Just a few years ago, SEO management was as easy as “keyword stuffing” your way up the search engine rankings. Today it’s a different story, as search engines place a greater priority on relevance, usefulness, mobile-friendliness, speed, and security. SEO is still very much alive; it’s simply assumed a different form. Let’s examine what this evolution means for your own optimization efforts.
Relevance in SEO Management
If you’ve always assumed an attitude of “the more, the merrier” when it comes to instances of specific keywords in the body of your blog articles and web page content, chances are you’re hurting your SEO instead of helping it. This practice used to work when Google’s algorithm wasn’t savvy enough to judge your content beyond how many times you’d included those keywords.
These days, however, the search engine giant is more interested in your titles and headers than your body text. A couple of keyword usages in these critical spots can have far greater impact on your search rankings than a dozen of them cluttering your paragraphs. Additionally, individual keywords now do less for you than long-tail keywords. These keyword phrases may generate fewer total searches, but they add specificity, increasing the chances that your content will be relevant to those who find it.
In fact, relevance is pretty much where it’s at these days. Google’s addition of algorithmic filters such as Panda have weighted the scales in favor of unique content that seems relevant within the greater context implied by the keywords being employed. So you can no longer simply shoehorn several desirable keywords onto a website that doesn’t seem to bear any clear relationship to them. Google now cares about how much your website or blog’s overall meaning has for the viewers who arrive at it through search results.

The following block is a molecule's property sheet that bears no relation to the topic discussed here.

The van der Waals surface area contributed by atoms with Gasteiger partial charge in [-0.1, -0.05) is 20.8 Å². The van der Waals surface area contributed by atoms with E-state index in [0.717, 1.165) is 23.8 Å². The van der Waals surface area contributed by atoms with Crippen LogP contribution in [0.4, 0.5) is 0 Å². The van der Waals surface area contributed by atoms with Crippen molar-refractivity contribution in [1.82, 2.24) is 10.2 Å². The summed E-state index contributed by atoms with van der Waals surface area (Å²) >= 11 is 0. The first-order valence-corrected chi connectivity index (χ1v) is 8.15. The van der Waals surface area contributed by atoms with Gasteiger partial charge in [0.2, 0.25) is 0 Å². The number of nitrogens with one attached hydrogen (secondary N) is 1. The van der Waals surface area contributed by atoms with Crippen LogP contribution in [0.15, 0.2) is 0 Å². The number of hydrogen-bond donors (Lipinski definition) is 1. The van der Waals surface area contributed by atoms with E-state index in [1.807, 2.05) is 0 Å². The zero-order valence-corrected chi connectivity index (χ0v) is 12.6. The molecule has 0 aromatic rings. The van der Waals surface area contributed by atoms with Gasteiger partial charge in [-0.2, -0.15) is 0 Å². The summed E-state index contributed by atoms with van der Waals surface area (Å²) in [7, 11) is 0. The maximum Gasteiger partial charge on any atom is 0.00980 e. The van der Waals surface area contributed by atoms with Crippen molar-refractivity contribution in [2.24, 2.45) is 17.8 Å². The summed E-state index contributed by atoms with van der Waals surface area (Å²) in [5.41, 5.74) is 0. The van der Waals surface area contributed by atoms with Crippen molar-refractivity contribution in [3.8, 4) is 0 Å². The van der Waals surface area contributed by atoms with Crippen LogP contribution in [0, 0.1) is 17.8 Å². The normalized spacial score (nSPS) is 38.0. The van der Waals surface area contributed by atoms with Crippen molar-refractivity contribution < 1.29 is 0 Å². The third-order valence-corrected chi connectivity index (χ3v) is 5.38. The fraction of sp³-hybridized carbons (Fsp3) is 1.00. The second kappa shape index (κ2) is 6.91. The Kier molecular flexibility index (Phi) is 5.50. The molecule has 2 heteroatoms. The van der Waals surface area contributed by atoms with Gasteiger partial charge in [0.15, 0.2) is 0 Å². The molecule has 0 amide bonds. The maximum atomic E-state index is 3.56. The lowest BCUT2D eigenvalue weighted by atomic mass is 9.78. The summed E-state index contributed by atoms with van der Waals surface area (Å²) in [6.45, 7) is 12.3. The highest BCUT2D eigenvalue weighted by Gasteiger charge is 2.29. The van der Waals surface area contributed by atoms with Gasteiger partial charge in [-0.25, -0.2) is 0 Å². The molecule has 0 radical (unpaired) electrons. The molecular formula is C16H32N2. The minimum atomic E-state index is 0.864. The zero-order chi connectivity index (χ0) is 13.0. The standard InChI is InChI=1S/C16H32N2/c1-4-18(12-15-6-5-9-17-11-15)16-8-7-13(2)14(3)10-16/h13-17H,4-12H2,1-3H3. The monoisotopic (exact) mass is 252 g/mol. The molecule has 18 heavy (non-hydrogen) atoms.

Smart SEO Strategies to Embrace in 2016
With these changes in mind, what should you do to bring your SEO practices up to date? Since relevance is the new gold standard, you might start by optimizing your content. You want the weight of your online argument to be directly supported, not just by specific keywords, but also by synonyms and authoritative information that relate to those keywords, underlining for Google the fact that you really are addressing the concepts that matter to searchers.
But keyword usage and content relevance aren’t the only changes many website owners need to make in 2016. Google has also announced a push toward preferring responsive, “mobile-friendly” web design. If you’re still running a static or fixed website, invest in a more modern design unless it’s just too impractical for the way your customers use your site.
Internal links between web pages and up-to-date sitemaps are also more important now than ever in Google’s eyes. You can even gain higher search rankings by reinforcing your site’s security through SSL encryption and other methods, and by altering your design to promote faster page loading. Last but not least, make certain that your SEO techniques are being implemented consistently across all your social media channels, not just on your website.
SEO will continue to evolve, of course. But the more things change, the more they stay the same in one important sense: As long as you focus on creating content that truly matters to your target audience, and present that content to them as helpfully as possible, you’ll continue to stay ahead of the SEO management game.
by Jairo Gomez